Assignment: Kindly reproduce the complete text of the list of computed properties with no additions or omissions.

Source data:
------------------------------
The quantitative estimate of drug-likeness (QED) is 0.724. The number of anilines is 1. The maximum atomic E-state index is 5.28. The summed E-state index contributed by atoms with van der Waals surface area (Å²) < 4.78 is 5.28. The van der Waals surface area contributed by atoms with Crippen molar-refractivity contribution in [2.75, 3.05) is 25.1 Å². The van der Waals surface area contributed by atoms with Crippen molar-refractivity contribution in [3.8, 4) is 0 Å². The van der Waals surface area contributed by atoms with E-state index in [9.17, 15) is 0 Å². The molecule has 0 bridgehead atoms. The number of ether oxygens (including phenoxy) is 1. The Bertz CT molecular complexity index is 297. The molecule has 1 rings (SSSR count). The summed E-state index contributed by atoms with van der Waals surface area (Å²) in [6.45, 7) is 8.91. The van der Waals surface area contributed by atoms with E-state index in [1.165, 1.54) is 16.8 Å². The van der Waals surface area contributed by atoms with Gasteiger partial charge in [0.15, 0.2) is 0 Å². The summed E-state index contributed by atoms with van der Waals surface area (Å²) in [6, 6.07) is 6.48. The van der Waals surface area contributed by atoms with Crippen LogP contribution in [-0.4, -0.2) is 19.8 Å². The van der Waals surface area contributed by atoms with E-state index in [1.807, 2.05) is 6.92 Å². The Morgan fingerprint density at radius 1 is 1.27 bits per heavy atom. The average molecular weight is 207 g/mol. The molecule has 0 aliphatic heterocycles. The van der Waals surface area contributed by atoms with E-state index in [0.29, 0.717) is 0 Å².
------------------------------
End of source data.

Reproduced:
The quantitative estimate of drug-likeness (QED) is 0.724. The number of anilines is 1. The maximum atomic E-state index is 5.28. The summed E-state index contributed by atoms with van der Waals surface area (Å²) < 4.78 is 5.28. The van der Waals surface area contributed by atoms with Crippen molar-refractivity contribution in [2.75, 3.05) is 25.1 Å². The van der Waals surface area contributed by atoms with Crippen molar-refractivity contribution in [3.8, 4) is 0 Å². The van der Waals surface area contributed by atoms with E-state index in [9.17, 15) is 0 Å². The molecule has 0 bridgehead atoms. The number of ether oxygens (including phenoxy) is 1. The Bertz CT molecular complexity index is 297. The molecule has 1 rings (SSSR count). The summed E-state index contributed by atoms with van der Waals surface area (Å²) in [6.45, 7) is 8.91. The van der Waals surface area contributed by atoms with E-state index in [1.165, 1.54) is 16.8 Å². The van der Waals surface area contributed by atoms with Gasteiger partial charge in [0.15, 0.2) is 0 Å². The summed E-state index contributed by atoms with van der Waals surface area (Å²) in [6, 6.07) is 6.48. The van der Waals surface area contributed by atoms with Crippen LogP contribution in [-0.4, -0.2) is 19.8 Å². The van der Waals surface area contributed by atoms with E-state index in [1.807, 2.05) is 6.92 Å². The Morgan fingerprint density at radius 1 is 1.27 bits per heavy atom. The average molecular weight is 207 g/mol. The molecule has 0 aliphatic heterocycles. The van der Waals surface area contributed by atoms with E-state index in [0.29, 0.717) is 0 Å².